R&D, or research and development, is commonly associated with innovation. Museums, traditionally, are not. Museums are associated with history. Even when displaying contemporary art, they look back into a recent history, not the future. Innovation demands looking into the future, conducting research into the unknown, without a concrete, expected outcome. A leap of faith. Read more

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May 30, 2014  |  Intern Chronicles
Belonging, Equality, and Movement: Tracing Accessible and Inclusive Practices in San Francisco Museums

After a long and cold winter in New York, I found myself waiting outside the Contemporary Jewish Museum in San Francisco on a warm and sunny day. As I was waiting for my appointment with the museum’s Education and Access Manager, I was already comparing San Francisco with New York, and my hometown of Istanbul, in terms of accessibility and whether museums in these cities are relevant to people with disabilities. Read more

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May 22, 2014  |  Intern Chronicles
The Big Picture: Media Methods at Newseum

The entrance to Newsueum, Washington, DC. Image courtesy Newseum

The entrance to Newsueum, Washington, DC. Image courtesy Newseum

April in Washington, DC. Cherry blossoms, sunny weather, and an in-depth analysis of one of Washington’s top attractions: the Newseum. Boasting six levels, 15 theaters, and 16 exhibits, the Newseum is one of the largest museums I have ever been to. Functioning as an interactive learning experience and a production facility—Al-Jazeera America broadcasts from the building—the Newseum is structured in a radically different way than MoMA. Read more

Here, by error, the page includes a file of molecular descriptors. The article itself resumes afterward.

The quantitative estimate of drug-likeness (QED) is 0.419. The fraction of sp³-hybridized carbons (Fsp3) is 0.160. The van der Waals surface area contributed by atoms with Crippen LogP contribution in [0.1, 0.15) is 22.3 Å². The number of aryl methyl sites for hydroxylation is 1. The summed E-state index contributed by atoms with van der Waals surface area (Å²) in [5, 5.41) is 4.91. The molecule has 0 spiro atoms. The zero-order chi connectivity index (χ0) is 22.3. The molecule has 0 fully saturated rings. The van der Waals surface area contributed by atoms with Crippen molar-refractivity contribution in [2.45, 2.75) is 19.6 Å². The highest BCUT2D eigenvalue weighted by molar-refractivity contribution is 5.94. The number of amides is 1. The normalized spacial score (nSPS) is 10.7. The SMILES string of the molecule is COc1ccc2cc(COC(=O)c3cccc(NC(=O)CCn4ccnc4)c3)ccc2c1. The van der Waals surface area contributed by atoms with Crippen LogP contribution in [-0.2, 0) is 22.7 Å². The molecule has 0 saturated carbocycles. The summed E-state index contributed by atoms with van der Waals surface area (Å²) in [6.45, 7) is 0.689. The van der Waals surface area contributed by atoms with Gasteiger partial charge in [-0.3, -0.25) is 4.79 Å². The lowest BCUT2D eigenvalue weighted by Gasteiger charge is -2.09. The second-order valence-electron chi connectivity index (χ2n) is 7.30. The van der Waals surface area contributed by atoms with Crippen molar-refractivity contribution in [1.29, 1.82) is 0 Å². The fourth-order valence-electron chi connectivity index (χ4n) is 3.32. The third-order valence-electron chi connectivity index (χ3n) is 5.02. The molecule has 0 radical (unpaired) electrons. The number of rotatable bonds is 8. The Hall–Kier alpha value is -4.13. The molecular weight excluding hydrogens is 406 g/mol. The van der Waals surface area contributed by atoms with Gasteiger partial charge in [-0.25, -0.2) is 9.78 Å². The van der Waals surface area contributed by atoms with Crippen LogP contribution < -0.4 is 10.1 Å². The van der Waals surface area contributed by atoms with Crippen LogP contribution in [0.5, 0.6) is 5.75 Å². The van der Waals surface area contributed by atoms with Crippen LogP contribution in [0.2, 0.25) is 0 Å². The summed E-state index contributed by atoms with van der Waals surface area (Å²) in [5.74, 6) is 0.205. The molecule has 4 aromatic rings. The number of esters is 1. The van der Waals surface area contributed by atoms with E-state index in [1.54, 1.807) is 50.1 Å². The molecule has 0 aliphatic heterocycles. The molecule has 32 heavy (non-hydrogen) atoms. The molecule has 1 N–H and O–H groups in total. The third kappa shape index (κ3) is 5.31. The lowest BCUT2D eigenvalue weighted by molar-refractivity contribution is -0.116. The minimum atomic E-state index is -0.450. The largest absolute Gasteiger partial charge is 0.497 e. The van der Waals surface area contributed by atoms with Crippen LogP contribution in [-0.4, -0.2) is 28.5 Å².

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Once Upon a Time: Archives Tales at the Van Abbemuseum

One of the many Contexts vitrines in Once Upon a Time…the Collection Now at the Van Abbemuseum

What kind of stories do a museum’s archives tell when read in tandem with masterpieces in their permanent collections? After allowing me to explore innovative exhibition strategies for archival material last summer, this year, MoMA’s intern travel grant gave me the opportunity to visit a Dutch museum that is contending with that exact question. Read more

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October 7, 2013  |  Intern Chronicles, Library and Archives
Examining Archives Exhibition Strategies in Mexico City
Installation view of Arkheia exhibition Visita al Archivo Olivier Debroise: entre la ficcion y el documento, 2011.  Courtesy of Centro de Documentación Arkheia, MUAC, UNAM / Furniture design by Giacomo Castagnola.